That afternoon was honestly the only time all week that I felt uncomfortable/unsafe. Besides the groups of smoking, drinking, staring men on the side of the road, the people in St. Croix were friendly and helpful. One day, the Jeep got stuck in some sand (note to self: don’t park in deep sand), and the very first vehicle to pass by came back and pulled us out. And everyone had recommendations of out-of-the-way things for us to do and see.

Rather than giving you a day-by-day play-by-play of the trip, I’ll just tell you about some of my favorite things.

 

Hidden Tide Pool Hike

We heard tell of an “easy” hike to some tide pools in the jungle behind Carambola. So on Tuesday morning we headed out. It only took us about an hour to reach the tide pools, but it was a more difficult hike than we expected. On the way, we saw some interesting birds, hermit crabs, and most important of all, VIEWS.

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View from Carambola, one of our favorite beaches. The Tide Pool hike led us over the side of those mountains.

The tide pools were beautiful and warm, and getting to them proved to be a bit treacherous. But we ignored the “stay off rocks” signs, and made it out. Of course I was too busy swimming in them and playing with the black sand to take any actual pictures of the pools themselves… So here’s a few taken by my friends.

We spent an hour in the tide pools, and then hiked back through the jungle to Carambola, where we lay on beach chairs for the rest of the day!

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Views along the hike… That sandy beach in the distance is Carambola.

Bioluminescent Bay

Wednesday night, we went to Salt River Bay (the place Christopher Columbus landed in St. Croix) to join up with a see-through kayak tour of a bioluminescent bay. We kayaked out of Salt River Bay and through open ocean, past the masts from a shipwreck (!!!!) to arrive at the bioluminescent bay. We were led by our fearless guides, Michelle and Michelle (for real).

I can’t explain to you how awesome the bio bay was. Nor can I go into detail about what exactly causes the bioluminescence (bacteria that glows, or something like that). Nor can I show you photos of the night, since we were not allowed to take our phones or cameras.

But I can tell you I’ll never forget it. I can tell you it was one of the most incredible, most terrifying, most other-worldly experiences I’ve ever had. Imagine looking through the bottom of your kayak to see galaxies streaming by. Imagine hitting the water with your hand or oar, and seeing sparks shoot outward into the water, swirling and whirling around.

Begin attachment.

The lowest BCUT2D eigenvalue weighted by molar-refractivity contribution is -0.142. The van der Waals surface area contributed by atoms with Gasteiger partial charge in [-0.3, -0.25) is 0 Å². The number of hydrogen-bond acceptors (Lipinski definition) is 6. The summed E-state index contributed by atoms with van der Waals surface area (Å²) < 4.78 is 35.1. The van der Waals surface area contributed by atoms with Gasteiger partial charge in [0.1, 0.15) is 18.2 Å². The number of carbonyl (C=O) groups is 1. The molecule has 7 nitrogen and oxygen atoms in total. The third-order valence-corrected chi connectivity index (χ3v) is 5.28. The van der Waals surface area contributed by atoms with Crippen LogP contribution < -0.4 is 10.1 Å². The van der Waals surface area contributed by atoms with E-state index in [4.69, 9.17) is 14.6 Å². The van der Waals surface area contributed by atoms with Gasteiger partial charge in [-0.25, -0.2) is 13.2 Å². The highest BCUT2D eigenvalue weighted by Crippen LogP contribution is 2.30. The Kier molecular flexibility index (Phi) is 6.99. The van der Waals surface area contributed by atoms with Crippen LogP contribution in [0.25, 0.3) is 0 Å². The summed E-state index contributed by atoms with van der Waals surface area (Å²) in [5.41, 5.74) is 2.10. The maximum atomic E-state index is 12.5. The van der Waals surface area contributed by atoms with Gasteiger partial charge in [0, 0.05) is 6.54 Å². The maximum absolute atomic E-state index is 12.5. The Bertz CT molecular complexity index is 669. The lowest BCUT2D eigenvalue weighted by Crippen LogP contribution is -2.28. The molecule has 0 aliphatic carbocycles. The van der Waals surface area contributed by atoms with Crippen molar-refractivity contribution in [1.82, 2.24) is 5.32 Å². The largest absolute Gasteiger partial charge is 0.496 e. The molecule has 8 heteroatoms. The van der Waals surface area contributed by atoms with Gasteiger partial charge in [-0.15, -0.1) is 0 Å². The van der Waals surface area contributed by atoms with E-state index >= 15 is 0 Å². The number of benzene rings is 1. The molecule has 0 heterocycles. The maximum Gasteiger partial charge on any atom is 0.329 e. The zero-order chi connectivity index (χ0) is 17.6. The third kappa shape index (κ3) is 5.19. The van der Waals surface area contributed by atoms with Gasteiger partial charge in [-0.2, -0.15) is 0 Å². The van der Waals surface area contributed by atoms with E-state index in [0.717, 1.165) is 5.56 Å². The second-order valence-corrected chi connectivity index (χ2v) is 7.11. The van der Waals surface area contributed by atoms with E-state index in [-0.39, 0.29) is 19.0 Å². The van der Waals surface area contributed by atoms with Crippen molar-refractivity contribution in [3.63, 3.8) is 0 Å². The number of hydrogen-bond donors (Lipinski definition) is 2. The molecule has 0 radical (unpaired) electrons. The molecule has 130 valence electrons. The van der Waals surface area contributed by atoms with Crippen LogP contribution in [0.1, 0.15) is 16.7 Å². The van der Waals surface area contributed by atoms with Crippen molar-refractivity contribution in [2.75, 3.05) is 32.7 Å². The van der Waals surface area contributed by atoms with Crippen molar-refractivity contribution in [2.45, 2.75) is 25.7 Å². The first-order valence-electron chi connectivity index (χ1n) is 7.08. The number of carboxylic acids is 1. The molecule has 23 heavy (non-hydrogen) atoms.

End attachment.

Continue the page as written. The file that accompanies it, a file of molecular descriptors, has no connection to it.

It. Is. Magical. Google it. And if you EVER get the chance to kayak in one of the seven bioluminescent bays in the world, DO IT. Do it. Do it.

Seriously.

Do it.

Kayaking at Tamarind Reef

One day we went to a resort called Tamarind Reef. This is where we met Jameson, who gave us plenty of tips. We saw a bunch of iguanas there. They were big, seemed to enjoy lying in the sun as much as I do, and moved surprisingly fast.

My friends ended up leaving, so I had most of the day to myself. My introverted side flourishes in these moments, and I planned to just lay on a beach chair reading until they returned. But free afternoons rarely go as planned, and I ended up adding a little adventure to my day.

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Tamarind Reef Resort

I ended up taking a kayak out to an uninhabited island about a mile away. While there, I ran into a friendly Asian couple who had swam out (WOAH). They had snorkel gear, and told me they’d seen sea turtles. They let me borrow a snorkel mask and pointed me to the place they’d seen the two turtles. I came within about 4 or 5 feet of them! It was awesome.

I hiked around the island a bit, despite a sign that warned NOT to leave the beach because it was a wildlife preserve. I ended up getting stung by a bunch of tiny ants (apparently that’s the wildlife they’re preserving). I still have the bites on my hand a week later; if I die suddenly, those ants could be the cause.

On the ride back, I felt like there were definitely a few unexplained bumps against the bottom of my kayak, so I rowed faster and faster! The sharks didn’t get me this time (probably because they were in my imagination), but it might be awhile until I go ocean kayaking again.